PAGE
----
There is a rather peculiar group based in Addis Abeba known among a few circles…




There is a rather peculiar group based in Addis Abeba known among a few circles as the Donors Assistance Group (DAG). Its palms are wide as its hands are long. As is deducible by its name, it is an exclusive club of Ethiopia`s largest donors; its co-chairs rotate among its 28 members. Currently, it is the head of the Irish Cooperation Agency and the African Development Bank that co-chair the Group, which oversees the funding of an annual 3.8 billion dollars to Ethiopia.

Their heads are not diplomats; but as country directors of their respective cooperation agencies, they are good at exerting influence – they are certainly more resourceful than their brethren from the embassies. The latter can only assist them in having political clout when dealing with officials of their host country. Both do, however, share frustrations when they hit brick walls over controversial issues, gossip noted.

One such controversial subject was back in 2007, in the aftermath of the bloody national elections. DAG members had had enough of the incumbent and wanted to play tough; their message to the government was brief – “business [with them] can`t be as usual”. It was only the UNDP`s Country Director who opposed the subsequent decision to punish the EPRDFites by terminating direct budget support, gossip recalled.

Ironically, their “innovative” programme of protection of basic services (PBS), designed to deprive the government of funds and instead send money directly to beneficiaries, was eventually supported by the government.

A decade later, DAG members appear to be heading towards a potential standoff, although of a lower intensity than at that time. DAG is about to release a rather controversial report, kept confidential up until recently, after a team of seven agencies visited weredas in the South Omo Zone, Southern regional state, in April 2016, gossip disclosed. For they have developed a special interest in this region, various groups representing DAG have visited the place every year, since 2012, gossip reveals.

This is an area where the federal government is planning to develop 175,000ha of sugar estate under the state-owned Ethiopian Sugar Corporation, and provide an additional 75,000ha to private commercials farms. If successful, no less than half a million migrant workers are expected to head to the region from other parts of the country – to the Salamago, Minit Sasha, Mursi, Bodi, Suri Dassanech, Hamer and Nyangatom communities. The population size will explode by 700pc, claims gossip.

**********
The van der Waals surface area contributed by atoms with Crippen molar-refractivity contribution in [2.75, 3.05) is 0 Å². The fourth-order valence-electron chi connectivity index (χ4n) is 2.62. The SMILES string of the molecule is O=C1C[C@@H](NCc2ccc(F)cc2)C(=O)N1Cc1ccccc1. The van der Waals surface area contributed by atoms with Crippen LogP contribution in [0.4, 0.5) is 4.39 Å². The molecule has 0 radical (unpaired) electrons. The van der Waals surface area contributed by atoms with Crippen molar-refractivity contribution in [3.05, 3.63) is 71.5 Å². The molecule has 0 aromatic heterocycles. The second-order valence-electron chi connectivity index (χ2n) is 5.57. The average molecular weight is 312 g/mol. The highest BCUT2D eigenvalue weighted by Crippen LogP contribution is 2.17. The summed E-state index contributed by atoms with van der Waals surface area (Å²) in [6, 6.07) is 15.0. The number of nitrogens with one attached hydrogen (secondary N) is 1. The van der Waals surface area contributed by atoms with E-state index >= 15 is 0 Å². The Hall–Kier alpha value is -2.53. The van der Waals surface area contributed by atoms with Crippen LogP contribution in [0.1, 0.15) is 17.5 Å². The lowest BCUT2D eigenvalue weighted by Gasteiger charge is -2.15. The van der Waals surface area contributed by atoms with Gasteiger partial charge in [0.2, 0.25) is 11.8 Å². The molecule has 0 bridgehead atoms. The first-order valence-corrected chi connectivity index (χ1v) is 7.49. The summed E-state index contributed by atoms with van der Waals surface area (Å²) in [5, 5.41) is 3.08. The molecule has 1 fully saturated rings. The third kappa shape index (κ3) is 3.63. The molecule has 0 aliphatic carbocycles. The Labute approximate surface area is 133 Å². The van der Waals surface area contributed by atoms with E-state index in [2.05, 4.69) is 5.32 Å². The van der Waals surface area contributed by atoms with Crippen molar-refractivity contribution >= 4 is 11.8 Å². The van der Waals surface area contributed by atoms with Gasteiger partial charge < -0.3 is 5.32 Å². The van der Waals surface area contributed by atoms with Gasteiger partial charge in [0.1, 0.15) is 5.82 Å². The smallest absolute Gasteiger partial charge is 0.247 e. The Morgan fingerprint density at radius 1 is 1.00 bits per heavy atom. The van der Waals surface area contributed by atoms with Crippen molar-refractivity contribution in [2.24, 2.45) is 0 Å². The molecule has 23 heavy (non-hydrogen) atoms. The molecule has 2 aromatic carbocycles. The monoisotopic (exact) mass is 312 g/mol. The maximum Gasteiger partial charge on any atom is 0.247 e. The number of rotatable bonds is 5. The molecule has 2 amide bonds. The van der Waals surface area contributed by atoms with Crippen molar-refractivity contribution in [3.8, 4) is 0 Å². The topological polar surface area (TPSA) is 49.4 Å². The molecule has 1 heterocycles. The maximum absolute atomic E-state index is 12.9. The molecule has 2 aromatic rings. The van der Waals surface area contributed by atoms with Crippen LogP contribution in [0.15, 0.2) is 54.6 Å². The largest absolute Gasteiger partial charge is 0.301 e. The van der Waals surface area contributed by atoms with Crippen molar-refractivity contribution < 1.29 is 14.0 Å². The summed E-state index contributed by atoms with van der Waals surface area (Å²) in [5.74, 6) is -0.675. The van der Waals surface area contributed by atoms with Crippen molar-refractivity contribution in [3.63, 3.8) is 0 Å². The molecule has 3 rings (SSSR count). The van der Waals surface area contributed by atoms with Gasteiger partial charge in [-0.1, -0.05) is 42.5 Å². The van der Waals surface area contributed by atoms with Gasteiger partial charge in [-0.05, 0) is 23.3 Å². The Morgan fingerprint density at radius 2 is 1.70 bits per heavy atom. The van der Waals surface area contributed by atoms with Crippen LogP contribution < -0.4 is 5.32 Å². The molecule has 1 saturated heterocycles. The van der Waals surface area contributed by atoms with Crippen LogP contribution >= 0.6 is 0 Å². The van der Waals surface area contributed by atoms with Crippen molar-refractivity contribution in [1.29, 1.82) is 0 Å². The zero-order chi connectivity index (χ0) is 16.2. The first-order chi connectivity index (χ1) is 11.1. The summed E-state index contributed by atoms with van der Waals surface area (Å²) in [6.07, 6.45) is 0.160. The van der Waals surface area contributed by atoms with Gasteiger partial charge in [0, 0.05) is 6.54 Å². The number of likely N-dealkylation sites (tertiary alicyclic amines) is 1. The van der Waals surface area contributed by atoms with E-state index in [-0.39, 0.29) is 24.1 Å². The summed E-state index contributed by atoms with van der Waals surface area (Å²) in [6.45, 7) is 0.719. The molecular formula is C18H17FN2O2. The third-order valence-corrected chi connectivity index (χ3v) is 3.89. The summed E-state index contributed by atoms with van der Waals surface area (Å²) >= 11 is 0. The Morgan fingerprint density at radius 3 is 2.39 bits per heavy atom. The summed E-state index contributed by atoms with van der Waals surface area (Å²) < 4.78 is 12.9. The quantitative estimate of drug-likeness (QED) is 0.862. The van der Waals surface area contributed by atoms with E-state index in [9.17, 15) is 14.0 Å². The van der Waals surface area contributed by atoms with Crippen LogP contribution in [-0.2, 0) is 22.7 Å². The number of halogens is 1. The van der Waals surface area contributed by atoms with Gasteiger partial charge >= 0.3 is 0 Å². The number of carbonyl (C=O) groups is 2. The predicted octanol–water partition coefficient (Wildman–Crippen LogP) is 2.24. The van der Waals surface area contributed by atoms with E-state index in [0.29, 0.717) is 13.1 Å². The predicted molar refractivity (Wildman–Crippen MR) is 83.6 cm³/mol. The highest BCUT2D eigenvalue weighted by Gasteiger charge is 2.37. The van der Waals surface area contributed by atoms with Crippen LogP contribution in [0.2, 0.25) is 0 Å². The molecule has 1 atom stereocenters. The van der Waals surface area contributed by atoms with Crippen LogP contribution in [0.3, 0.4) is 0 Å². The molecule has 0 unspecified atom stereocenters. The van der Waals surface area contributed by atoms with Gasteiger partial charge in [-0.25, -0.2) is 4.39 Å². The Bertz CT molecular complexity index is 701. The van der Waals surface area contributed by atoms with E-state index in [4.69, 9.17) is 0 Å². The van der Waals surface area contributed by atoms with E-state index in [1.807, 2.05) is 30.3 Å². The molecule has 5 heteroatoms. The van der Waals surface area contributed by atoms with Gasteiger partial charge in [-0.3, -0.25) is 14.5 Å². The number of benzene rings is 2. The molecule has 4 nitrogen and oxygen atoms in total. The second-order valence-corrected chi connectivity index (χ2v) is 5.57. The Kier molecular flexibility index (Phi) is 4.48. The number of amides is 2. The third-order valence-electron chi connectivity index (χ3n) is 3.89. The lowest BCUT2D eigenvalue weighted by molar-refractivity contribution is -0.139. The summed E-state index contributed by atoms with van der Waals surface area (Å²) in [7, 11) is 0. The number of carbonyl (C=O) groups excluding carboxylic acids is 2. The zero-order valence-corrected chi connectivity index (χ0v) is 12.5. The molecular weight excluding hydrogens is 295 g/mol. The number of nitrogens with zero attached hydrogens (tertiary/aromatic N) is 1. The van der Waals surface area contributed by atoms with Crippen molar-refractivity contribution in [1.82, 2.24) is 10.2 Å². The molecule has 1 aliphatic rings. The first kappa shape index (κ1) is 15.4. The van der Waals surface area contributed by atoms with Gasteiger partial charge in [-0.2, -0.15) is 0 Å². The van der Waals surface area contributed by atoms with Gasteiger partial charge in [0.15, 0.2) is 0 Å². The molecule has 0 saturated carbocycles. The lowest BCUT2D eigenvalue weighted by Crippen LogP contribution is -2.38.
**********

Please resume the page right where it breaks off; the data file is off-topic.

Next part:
The verdict by DAG is damning, gossip disclosed. Dwelling extensively on issues of villagisation, loss of grazing land and the impact of the Omo-Kuraz sugar estate on the livelihood of these communities, the report concludes that the communities there are not providing a fully informed consent when giving up their rights over the land to state sponsored mega projects, claims gossip.

The report discovered that communities in Kara, Nyangatom and Dassanech have failed to cultivate their lands in 2015, either due to the El Nino effect or the termination of water flow due to the Gilgel Gibe III dam, gossip revealed. Last year has passed without any flood, the first in their living memory, thus leaving behind 70pc of the population to be food aid dependent, the highest proportion ever, claims gossip.

Although Ethiopia has a law requiring all state financed projects to have social and environmental impact assessments before launching them, DAG found out that these assessments were conducted a year after sugar development began in Kuraz, gossip disclosed. Even a private commercial farm developing a 10,000ha plot completed the assessment long after its owners started work on the land, according to gossip.

South Omo and communities residing there remain an ideological battleground between a ruling party with leftist bent and a group of donors, which the prior accuse of being neo-liberals with the desire to keep the communities as the subject of touristic amusement, says gossip. The report and its recommendations just about to be made public can only add fuel to the tension between them, claims gossip.



Published on Jul 26,2016 [ Vol 17 ,No 847]


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